It seems as though everyone is talking about refinancing these days. But is refinancing your mortgage actually beneficial for your unique financial situation? It depends.
Learn more about refinancing and how to make the best financial decisions based on the pros and cons.
What Does It Mean to Refinance Your Mortgage?
If you’ve never refinanced before, the concept can be pretty confusing. After all, you already have a mortgage on your home, why would you need another one? While refinancing may seem unnecessary, it could actually prove to be financially beneficial.
When refinancing your mortgage, you’re basically swapping your present mortgage with a new one that comes with a new interest rate, a new principal, and sometimes a different term. When you refinance your mortgage, you could choose to stay with your current lender or go with a new one depending on the rates and terms offered.
As a result, your new mortgage pays off your old one — leaving you with a single mortgage with a single and often lower monthly payment.
Pros and Cons of Refinancing Your Mortgage
Before you decide to refinance your mortgage, it’s important to understand the pros and cons so that you can make an informed choice.
Refinancing your mortgage may be able to shorten your loan term from 30 years to 15 years.
Refinancing your mortgage may be able to save you money over the term of your loan, thanks to lower interest rates.
Refinancing your mortgage may be able to save you money on your monthly payment if you extend the term of your loan through a refinance.
Refinancing your mortgage may not end up saving you money if you don’t plan on staying in your home long enough to recoup the closing costs.
Refinancing your mortgage can cause your monthly payment to increase if you’re shortening the term of your loan from 30 years to 15.
Refinancing your mortgage might not be worth the time and effort if you’re not able to significantly reduce your interest rate or monthly payments.
When Is It a Good Idea to Refinance Your Mortgage?
If interest rates have dropped and you’re able to secure an interest rate that’s at least 1% lower than your current rate, it might make sense to refinance your mortgage. Refinancing to receive a lower interest rate can likely save you thousands of dollars over the term of the loan.
With interest rates near record lows, many homeowners have decided to refinance their mortgage within the past couple of years.
Staying in Your Home for a Long Time
If you’re planning on staying in your home long enough to recoup the costs of refinancing. Refinancing isn’t free. Instead, you have to pay thousands of dollars in closing costs.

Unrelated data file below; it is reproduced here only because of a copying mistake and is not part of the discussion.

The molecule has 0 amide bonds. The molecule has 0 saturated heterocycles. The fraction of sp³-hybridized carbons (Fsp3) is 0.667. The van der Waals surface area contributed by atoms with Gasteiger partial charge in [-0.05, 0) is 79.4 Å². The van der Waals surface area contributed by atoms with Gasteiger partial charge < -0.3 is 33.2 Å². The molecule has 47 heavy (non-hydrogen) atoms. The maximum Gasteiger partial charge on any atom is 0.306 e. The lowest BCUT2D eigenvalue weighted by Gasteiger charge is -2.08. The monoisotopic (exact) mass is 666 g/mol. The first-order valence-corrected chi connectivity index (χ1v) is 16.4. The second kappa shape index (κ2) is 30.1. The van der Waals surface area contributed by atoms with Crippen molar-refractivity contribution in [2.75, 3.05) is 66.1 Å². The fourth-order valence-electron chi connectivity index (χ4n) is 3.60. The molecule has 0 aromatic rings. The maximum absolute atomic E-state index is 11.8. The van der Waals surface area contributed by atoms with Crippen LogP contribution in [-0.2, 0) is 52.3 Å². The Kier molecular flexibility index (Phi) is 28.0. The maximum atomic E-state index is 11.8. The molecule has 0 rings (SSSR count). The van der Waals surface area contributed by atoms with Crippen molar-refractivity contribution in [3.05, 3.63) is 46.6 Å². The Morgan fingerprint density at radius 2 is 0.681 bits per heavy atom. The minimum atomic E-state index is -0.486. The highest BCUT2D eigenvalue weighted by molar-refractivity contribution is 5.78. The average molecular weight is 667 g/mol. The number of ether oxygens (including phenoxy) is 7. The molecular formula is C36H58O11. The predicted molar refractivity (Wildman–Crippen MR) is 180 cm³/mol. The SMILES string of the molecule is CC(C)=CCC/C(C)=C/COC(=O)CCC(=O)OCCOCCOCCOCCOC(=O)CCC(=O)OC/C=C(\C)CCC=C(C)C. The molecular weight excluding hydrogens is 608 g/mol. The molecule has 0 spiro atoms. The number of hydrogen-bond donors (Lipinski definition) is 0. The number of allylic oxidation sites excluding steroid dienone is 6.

If you plan on staying in your home for more than a few years, that should be long enough for you to actually save money on interest, principal, and/or PMI after taking closing costs into account.
You Can Shorten the Loan Term
If you’re able to shorten the term of the loan through a lower interest rate, it definitely makes sense to refinance your mortgage. Depending on your current interest rate, it may be possible for you to refinance to a lower rate.
Then, you can pay off your mortgage quicker without having to pay more each month. However, this result isn’t always feasible, so make sure to crunch the numbers beforehand.
Converting Your Mortgage
If you want to convert your mortgage from an adjustable-rate mortgage to a fixed-rate mortgage or vice versa, it might make sense for you to refinance your mortgage. Most of the time, adjustable-rate mortgages start off with lower rates before increasing.
If you’re stuck with a high interest rate with an adjustable-rate mortgage, it might make sense to refinance to a fixed-rate mortgage with a lower rate. Alternatively, if interest rates are falling and you want to take advantage of this in the short term, it might make sense to refinance to an adjustable-rate mortgage for a few years before moving.
Positive Changes in Credit Score
If you’ve been able to build up your credit score since you first bought your house, you may want to consider refinancing to achieve a lower interest rate based on your stronger financial profile. Those with higher credit scores usually get lower interest rates, so if you’ve boosted your credit score above 750, it might be beneficial to refinance to get the best interest rate.
Getting Rid of Your PMI
If you’re refinancing to get rid of private mortgage insurance (PMI), then refinancing is definitely worthwhile. You’re required to pay PMI if your initial down payment is less than 20%.
For conventional loans, you are only required to pay PMI until you reach 20% equity in your home. After you have reached that 20% equity, it’s beneficial to refinance to get rid of PMI and lower your monthly payment.
If you’re looking to cash out on the equity of your home, then you may want to consider a cash-out refinance. A cash-out refinance allows you to tap into the equity of your home to pay for things like home renovations, medical bills, higher education — essentially anything you want.